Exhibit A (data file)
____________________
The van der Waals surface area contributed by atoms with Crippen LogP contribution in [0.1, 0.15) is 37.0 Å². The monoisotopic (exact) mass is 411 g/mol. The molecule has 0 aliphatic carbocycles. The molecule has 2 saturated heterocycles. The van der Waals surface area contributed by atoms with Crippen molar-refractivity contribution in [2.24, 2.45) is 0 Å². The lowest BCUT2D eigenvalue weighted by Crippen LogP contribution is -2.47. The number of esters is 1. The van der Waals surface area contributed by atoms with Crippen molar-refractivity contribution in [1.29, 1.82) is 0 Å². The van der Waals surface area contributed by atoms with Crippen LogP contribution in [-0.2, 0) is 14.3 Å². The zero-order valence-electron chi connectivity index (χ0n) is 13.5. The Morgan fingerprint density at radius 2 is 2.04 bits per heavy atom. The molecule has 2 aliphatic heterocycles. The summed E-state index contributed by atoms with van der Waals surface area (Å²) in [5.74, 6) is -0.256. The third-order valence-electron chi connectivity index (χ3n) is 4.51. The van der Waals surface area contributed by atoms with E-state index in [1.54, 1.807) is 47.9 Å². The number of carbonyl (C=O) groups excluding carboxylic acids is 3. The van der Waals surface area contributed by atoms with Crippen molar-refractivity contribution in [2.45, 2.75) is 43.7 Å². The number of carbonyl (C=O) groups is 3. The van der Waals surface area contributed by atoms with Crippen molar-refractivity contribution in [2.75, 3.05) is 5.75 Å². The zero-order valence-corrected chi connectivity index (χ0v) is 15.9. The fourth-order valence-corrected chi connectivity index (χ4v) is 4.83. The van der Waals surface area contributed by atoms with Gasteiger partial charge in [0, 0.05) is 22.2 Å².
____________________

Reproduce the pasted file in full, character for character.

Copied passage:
The van der Waals surface area contributed by atoms with Crippen LogP contribution in [0.1, 0.15) is 37.0 Å². The monoisotopic (exact) mass is 411 g/mol. The molecule has 0 aliphatic carbocycles. The molecule has 2 saturated heterocycles. The van der Waals surface area contributed by atoms with Crippen molar-refractivity contribution in [2.24, 2.45) is 0 Å². The lowest BCUT2D eigenvalue weighted by Crippen LogP contribution is -2.47. The number of esters is 1. The van der Waals surface area contributed by atoms with Crippen molar-refractivity contribution in [1.29, 1.82) is 0 Å². The van der Waals surface area contributed by atoms with Crippen LogP contribution in [-0.2, 0) is 14.3 Å². The zero-order valence-electron chi connectivity index (χ0n) is 13.5. The Morgan fingerprint density at radius 2 is 2.04 bits per heavy atom. The molecule has 2 aliphatic heterocycles. The summed E-state index contributed by atoms with van der Waals surface area (Å²) in [5.74, 6) is -0.256. The third-order valence-electron chi connectivity index (χ3n) is 4.51. The van der Waals surface area contributed by atoms with E-state index in [1.54, 1.807) is 47.9 Å². The number of carbonyl (C=O) groups excluding carboxylic acids is 3. The van der Waals surface area contributed by atoms with Crippen molar-refractivity contribution in [2.45, 2.75) is 43.7 Å². The number of carbonyl (C=O) groups is 3. The van der Waals surface area contributed by atoms with Crippen molar-refractivity contribution in [2.75, 3.05) is 5.75 Å². The zero-order valence-corrected chi connectivity index (χ0v) is 15.9. The fourth-order valence-corrected chi connectivity index (χ4v) is 4.83. The van der Waals surface area contributed by atoms with Gasteiger partial charge in [0, 0.05) is 22.2 Å².